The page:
In a surprise move, Cabinet this week announced that it had approved new producer prices for cotton, maize, soya bean and other small grains. The prices are in RTGS Dollars, much to the surprise of producers especially cotton farmers who expected to be paid part of their proceeds in foreign currency.

“Cabinet approved the proposal by the Minister of Lands, Agriculture, Water, Climate and Rural Resettlement to review producer prices for maize, small grains, wheat, soya beans and cotton as follows: maize and small grains, RTGS$726 per metric tonne; wheat, RTGS$1 089.69 per metric tonne; soya bean, RTGS$918 and cotton RTGS$1 950 per metric tonne… In US dollar terms the prices are now aligned to the import parity prices in the region,” read part of the post Cabinet briefing.

Just a day earlier, state media had carried a story that cotton farmers would be paid half their money in foreign currency. This move had been hailed as a panacea to reduced productivity and side marketing which has plagued the industry over the past few seasons. Now, it looks like there are no payments to be made in foreign currency yet.

Past challenges

Low producer prices left the cotton industry on its knees with production going as low as 28 000 tonnes in 2015. Inadequate inputs and poor government support also weighed in. However, renewed interest from government and contractors injected a massive boost and the Agriculture Marketing Authority reported outputs of more than 73 million kilograms in 2017. This figure jumped to about 142 million kilograms last year. But, competition from cheaper Chinese textile imports and second-hand clothes continues to wreak havoc resulting in fresh calls to further strengthen support by the government.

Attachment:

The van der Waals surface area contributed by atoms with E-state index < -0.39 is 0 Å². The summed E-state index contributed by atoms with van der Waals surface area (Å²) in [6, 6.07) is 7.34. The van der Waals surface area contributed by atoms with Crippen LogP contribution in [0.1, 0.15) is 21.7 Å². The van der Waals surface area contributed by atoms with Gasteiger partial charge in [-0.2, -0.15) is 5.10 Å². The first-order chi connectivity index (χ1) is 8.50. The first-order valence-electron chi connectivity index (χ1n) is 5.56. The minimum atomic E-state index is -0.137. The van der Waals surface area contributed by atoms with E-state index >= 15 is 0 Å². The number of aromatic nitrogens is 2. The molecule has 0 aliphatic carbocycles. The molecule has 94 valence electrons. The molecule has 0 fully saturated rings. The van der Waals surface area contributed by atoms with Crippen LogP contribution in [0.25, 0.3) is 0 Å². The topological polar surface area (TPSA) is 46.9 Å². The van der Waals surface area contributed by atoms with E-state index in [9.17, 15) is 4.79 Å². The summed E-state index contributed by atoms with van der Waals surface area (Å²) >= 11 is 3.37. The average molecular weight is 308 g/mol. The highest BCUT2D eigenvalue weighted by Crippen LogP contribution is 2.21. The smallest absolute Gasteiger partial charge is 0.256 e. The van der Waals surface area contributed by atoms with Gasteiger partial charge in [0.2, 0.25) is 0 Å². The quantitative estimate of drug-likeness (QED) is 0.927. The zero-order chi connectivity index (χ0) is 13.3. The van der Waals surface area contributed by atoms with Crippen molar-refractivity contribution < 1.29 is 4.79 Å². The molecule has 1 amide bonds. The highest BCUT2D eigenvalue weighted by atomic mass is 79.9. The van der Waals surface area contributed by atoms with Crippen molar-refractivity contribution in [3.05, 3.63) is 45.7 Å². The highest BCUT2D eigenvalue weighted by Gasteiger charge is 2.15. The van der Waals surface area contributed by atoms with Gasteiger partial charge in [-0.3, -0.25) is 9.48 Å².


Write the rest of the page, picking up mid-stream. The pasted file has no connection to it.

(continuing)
Cotton brings in foreign currency through exports so the move to pay producers only in RTGS dollars seems to be both ill-advised and mistimed. The RTGS dollar continues to lose value both on the interbank and parallel markets. So, although the new producer prices seem to be in line with current exchange rates, things can change drastically in a matter of weeks. Moreover, basic farming inputs prices also keep rising and may soon be beyond the reach of many.

All in all, the increases in producer prices for cotton, maize, soya bean and other crops is a welcome move, but one that may soon be overtaken by the exchange rate movements. And, it is a fact that it will be very difficult for government to effect another price review anytime soon. This brings us to the reason why they should just pay forex earners in forex in the first place. That way, they preserve value, motivate and capacitate players in the industry to produce even more in future.